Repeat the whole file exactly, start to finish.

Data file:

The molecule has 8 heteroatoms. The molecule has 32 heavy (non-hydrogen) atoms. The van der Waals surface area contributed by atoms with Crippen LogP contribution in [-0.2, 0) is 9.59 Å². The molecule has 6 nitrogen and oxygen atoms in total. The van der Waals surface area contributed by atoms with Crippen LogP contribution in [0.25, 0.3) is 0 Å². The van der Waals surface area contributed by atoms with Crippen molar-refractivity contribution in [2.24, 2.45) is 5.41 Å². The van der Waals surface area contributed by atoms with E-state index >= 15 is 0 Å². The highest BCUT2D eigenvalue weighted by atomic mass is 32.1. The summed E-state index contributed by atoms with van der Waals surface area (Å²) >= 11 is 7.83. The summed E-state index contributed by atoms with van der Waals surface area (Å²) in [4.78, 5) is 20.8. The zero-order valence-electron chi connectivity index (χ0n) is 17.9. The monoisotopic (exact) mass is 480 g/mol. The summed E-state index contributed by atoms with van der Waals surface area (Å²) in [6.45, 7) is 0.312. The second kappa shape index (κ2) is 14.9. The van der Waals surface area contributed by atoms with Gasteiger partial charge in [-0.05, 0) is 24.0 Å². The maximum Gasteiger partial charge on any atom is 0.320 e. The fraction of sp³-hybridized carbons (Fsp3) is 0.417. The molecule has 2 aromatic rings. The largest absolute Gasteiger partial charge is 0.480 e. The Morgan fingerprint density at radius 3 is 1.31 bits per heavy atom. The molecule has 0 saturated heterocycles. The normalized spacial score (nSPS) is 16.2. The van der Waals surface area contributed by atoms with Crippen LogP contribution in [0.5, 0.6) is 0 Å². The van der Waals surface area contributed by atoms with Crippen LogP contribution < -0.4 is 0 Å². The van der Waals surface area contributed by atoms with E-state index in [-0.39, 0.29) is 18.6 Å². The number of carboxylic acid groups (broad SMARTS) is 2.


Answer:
The molecule has 8 heteroatoms. The molecule has 32 heavy (non-hydrogen) atoms. The van der Waals surface area contributed by atoms with Crippen LogP contribution in [-0.2, 0) is 9.59 Å². The molecule has 6 nitrogen and oxygen atoms in total. The van der Waals surface area contributed by atoms with Crippen LogP contribution in [0.25, 0.3) is 0 Å². The van der Waals surface area contributed by atoms with Crippen molar-refractivity contribution in [2.24, 2.45) is 5.41 Å². The van der Waals surface area contributed by atoms with E-state index >= 15 is 0 Å². The highest BCUT2D eigenvalue weighted by atomic mass is 32.1. The summed E-state index contributed by atoms with van der Waals surface area (Å²) >= 11 is 7.83. The summed E-state index contributed by atoms with van der Waals surface area (Å²) in [4.78, 5) is 20.8. The zero-order valence-electron chi connectivity index (χ0n) is 17.9. The monoisotopic (exact) mass is 480 g/mol. The summed E-state index contributed by atoms with van der Waals surface area (Å²) in [6.45, 7) is 0.312. The second kappa shape index (κ2) is 14.9. The van der Waals surface area contributed by atoms with Gasteiger partial charge in [-0.05, 0) is 24.0 Å². The maximum Gasteiger partial charge on any atom is 0.320 e. The fraction of sp³-hybridized carbons (Fsp3) is 0.417. The molecule has 2 aromatic rings. The largest absolute Gasteiger partial charge is 0.480 e. The Morgan fingerprint density at radius 3 is 1.31 bits per heavy atom. The molecule has 0 saturated heterocycles. The normalized spacial score (nSPS) is 16.2. The van der Waals surface area contributed by atoms with Crippen LogP contribution in [0.5, 0.6) is 0 Å². The van der Waals surface area contributed by atoms with Crippen LogP contribution < -0.4 is 0 Å². The van der Waals surface area contributed by atoms with E-state index in [-0.39, 0.29) is 18.6 Å². The number of carboxylic acid groups (broad SMARTS) is 2.